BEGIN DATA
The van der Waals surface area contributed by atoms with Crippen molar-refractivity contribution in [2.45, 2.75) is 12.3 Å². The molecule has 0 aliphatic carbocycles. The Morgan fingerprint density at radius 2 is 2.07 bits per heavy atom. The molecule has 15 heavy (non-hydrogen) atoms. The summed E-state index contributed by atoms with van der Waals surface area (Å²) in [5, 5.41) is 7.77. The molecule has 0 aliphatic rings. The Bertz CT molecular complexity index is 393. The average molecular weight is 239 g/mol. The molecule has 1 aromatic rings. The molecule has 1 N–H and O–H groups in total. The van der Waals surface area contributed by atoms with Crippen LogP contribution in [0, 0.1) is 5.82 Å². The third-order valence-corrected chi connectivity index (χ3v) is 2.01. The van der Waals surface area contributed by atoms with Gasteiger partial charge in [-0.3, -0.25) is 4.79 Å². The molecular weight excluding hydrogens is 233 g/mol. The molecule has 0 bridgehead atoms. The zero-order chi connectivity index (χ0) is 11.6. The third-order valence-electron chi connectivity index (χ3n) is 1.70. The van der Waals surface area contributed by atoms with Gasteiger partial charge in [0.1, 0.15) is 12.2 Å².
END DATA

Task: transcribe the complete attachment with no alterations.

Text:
The van der Waals surface area contributed by atoms with Crippen molar-refractivity contribution in [2.45, 2.75) is 12.3 Å². The molecule has 0 aliphatic carbocycles. The Morgan fingerprint density at radius 2 is 2.07 bits per heavy atom. The molecule has 15 heavy (non-hydrogen) atoms. The summed E-state index contributed by atoms with van der Waals surface area (Å²) in [5, 5.41) is 7.77. The molecule has 0 aliphatic rings. The Bertz CT molecular complexity index is 393. The average molecular weight is 239 g/mol. The molecule has 1 aromatic rings. The molecule has 1 N–H and O–H groups in total. The van der Waals surface area contributed by atoms with Crippen LogP contribution in [0, 0.1) is 5.82 Å². The third-order valence-corrected chi connectivity index (χ3v) is 2.01. The van der Waals surface area contributed by atoms with Gasteiger partial charge in [-0.3, -0.25) is 4.79 Å². The molecular weight excluding hydrogens is 233 g/mol. The molecule has 0 bridgehead atoms. The zero-order chi connectivity index (χ0) is 11.6. The third-order valence-electron chi connectivity index (χ3n) is 1.70. The van der Waals surface area contributed by atoms with Gasteiger partial charge in [0.1, 0.15) is 12.2 Å².